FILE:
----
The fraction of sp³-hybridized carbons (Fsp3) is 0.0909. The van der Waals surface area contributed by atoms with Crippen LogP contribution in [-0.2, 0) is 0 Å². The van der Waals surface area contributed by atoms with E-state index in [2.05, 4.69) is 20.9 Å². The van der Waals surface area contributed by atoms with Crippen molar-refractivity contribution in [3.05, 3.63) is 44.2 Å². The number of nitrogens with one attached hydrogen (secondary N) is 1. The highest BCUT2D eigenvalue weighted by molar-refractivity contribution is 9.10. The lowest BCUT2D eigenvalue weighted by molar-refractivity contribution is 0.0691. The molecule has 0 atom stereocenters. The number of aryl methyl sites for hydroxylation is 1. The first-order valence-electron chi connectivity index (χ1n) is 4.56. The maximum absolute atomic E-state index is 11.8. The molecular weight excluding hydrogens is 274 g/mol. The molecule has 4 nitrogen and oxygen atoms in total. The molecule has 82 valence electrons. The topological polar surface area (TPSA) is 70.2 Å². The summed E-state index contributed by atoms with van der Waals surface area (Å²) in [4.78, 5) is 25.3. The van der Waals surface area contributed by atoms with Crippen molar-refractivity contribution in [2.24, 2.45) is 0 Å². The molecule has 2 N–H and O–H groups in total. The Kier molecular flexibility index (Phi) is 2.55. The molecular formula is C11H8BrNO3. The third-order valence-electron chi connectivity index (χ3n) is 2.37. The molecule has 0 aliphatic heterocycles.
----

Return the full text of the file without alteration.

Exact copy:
The fraction of sp³-hybridized carbons (Fsp3) is 0.0909. The van der Waals surface area contributed by atoms with Crippen LogP contribution in [-0.2, 0) is 0 Å². The van der Waals surface area contributed by atoms with E-state index in [2.05, 4.69) is 20.9 Å². The van der Waals surface area contributed by atoms with Crippen molar-refractivity contribution in [3.05, 3.63) is 44.2 Å². The number of nitrogens with one attached hydrogen (secondary N) is 1. The highest BCUT2D eigenvalue weighted by molar-refractivity contribution is 9.10. The lowest BCUT2D eigenvalue weighted by molar-refractivity contribution is 0.0691. The molecule has 0 atom stereocenters. The number of aryl methyl sites for hydroxylation is 1. The first-order valence-electron chi connectivity index (χ1n) is 4.56. The maximum absolute atomic E-state index is 11.8. The molecular weight excluding hydrogens is 274 g/mol. The molecule has 4 nitrogen and oxygen atoms in total. The molecule has 82 valence electrons. The topological polar surface area (TPSA) is 70.2 Å². The summed E-state index contributed by atoms with van der Waals surface area (Å²) in [4.78, 5) is 25.3. The van der Waals surface area contributed by atoms with Crippen molar-refractivity contribution in [2.24, 2.45) is 0 Å². The molecule has 2 N–H and O–H groups in total. The Kier molecular flexibility index (Phi) is 2.55. The molecular formula is C11H8BrNO3. The third-order valence-electron chi connectivity index (χ3n) is 2.37. The molecule has 0 aliphatic heterocycles.